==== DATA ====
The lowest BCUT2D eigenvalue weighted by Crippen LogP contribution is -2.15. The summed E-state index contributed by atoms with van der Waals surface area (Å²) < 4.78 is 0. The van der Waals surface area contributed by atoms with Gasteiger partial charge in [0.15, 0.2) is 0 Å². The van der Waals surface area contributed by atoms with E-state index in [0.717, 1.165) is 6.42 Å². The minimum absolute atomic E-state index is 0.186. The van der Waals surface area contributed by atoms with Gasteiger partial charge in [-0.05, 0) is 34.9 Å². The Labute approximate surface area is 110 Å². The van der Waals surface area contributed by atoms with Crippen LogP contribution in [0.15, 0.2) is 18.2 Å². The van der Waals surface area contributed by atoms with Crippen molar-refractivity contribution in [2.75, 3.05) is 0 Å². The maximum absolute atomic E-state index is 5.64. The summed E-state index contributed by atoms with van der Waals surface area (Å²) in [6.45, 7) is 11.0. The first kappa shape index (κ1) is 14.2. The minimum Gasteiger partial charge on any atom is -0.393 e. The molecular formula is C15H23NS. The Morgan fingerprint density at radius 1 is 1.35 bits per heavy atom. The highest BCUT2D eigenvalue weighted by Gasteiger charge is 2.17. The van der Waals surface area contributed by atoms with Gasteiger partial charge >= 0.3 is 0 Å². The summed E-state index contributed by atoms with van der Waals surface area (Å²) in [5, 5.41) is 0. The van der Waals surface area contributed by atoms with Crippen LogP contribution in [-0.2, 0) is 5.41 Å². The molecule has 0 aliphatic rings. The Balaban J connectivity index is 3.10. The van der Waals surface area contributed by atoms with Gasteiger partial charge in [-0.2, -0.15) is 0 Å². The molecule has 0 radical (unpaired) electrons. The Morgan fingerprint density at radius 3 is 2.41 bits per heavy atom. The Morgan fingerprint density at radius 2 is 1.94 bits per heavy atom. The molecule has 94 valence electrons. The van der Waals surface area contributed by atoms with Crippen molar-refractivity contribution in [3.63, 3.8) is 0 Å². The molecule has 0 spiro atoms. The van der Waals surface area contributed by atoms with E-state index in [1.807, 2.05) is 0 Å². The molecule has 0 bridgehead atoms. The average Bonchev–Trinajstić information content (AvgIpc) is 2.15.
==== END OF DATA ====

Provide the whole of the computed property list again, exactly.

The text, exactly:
The lowest BCUT2D eigenvalue weighted by Crippen LogP contribution is -2.15. The summed E-state index contributed by atoms with van der Waals surface area (Å²) < 4.78 is 0. The van der Waals surface area contributed by atoms with Gasteiger partial charge in [0.15, 0.2) is 0 Å². The van der Waals surface area contributed by atoms with E-state index in [0.717, 1.165) is 6.42 Å². The minimum absolute atomic E-state index is 0.186. The van der Waals surface area contributed by atoms with Gasteiger partial charge in [-0.05, 0) is 34.9 Å². The Labute approximate surface area is 110 Å². The van der Waals surface area contributed by atoms with Crippen LogP contribution in [0.15, 0.2) is 18.2 Å². The van der Waals surface area contributed by atoms with Crippen molar-refractivity contribution in [2.75, 3.05) is 0 Å². The maximum absolute atomic E-state index is 5.64. The summed E-state index contributed by atoms with van der Waals surface area (Å²) in [6.45, 7) is 11.0. The first kappa shape index (κ1) is 14.2. The minimum Gasteiger partial charge on any atom is -0.393 e. The molecular formula is C15H23NS. The Morgan fingerprint density at radius 1 is 1.35 bits per heavy atom. The highest BCUT2D eigenvalue weighted by Gasteiger charge is 2.17. The van der Waals surface area contributed by atoms with Gasteiger partial charge >= 0.3 is 0 Å². The summed E-state index contributed by atoms with van der Waals surface area (Å²) in [5, 5.41) is 0. The van der Waals surface area contributed by atoms with Crippen LogP contribution in [-0.2, 0) is 5.41 Å². The molecule has 0 aliphatic rings. The Balaban J connectivity index is 3.10. The van der Waals surface area contributed by atoms with Gasteiger partial charge in [-0.2, -0.15) is 0 Å². The molecule has 0 radical (unpaired) electrons. The Morgan fingerprint density at radius 3 is 2.41 bits per heavy atom. The Morgan fingerprint density at radius 2 is 1.94 bits per heavy atom. The molecule has 94 valence electrons. The van der Waals surface area contributed by atoms with Crippen molar-refractivity contribution in [3.63, 3.8) is 0 Å². The molecule has 0 spiro atoms. The van der Waals surface area contributed by atoms with E-state index in [1.807, 2.05) is 0 Å². The molecule has 0 bridgehead atoms. The average Bonchev–Trinajstić information content (AvgIpc) is 2.15.